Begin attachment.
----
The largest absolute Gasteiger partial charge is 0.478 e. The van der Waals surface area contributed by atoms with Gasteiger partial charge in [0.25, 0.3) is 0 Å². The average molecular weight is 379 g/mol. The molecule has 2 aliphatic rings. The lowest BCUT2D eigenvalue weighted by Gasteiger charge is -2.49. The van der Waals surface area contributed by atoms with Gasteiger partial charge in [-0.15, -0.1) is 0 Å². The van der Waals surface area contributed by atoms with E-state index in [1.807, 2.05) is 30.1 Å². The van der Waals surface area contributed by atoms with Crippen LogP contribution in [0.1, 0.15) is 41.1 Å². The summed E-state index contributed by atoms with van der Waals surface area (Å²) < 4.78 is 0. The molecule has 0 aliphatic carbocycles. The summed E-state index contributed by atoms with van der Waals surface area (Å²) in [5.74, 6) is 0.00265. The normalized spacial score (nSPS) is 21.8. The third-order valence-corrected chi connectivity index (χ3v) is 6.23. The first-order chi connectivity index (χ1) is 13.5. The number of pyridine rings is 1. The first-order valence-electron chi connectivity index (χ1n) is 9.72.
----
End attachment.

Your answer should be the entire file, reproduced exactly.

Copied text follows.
The largest absolute Gasteiger partial charge is 0.478 e. The van der Waals surface area contributed by atoms with Gasteiger partial charge in [0.25, 0.3) is 0 Å². The average molecular weight is 379 g/mol. The molecule has 2 aliphatic rings. The lowest BCUT2D eigenvalue weighted by Gasteiger charge is -2.49. The van der Waals surface area contributed by atoms with Gasteiger partial charge in [-0.15, -0.1) is 0 Å². The van der Waals surface area contributed by atoms with E-state index in [1.807, 2.05) is 30.1 Å². The van der Waals surface area contributed by atoms with Crippen LogP contribution in [0.1, 0.15) is 41.1 Å². The summed E-state index contributed by atoms with van der Waals surface area (Å²) < 4.78 is 0. The molecule has 0 aliphatic carbocycles. The summed E-state index contributed by atoms with van der Waals surface area (Å²) in [5.74, 6) is 0.00265. The normalized spacial score (nSPS) is 21.8. The third-order valence-corrected chi connectivity index (χ3v) is 6.23. The first-order chi connectivity index (χ1) is 13.5. The number of pyridine rings is 1. The first-order valence-electron chi connectivity index (χ1n) is 9.72.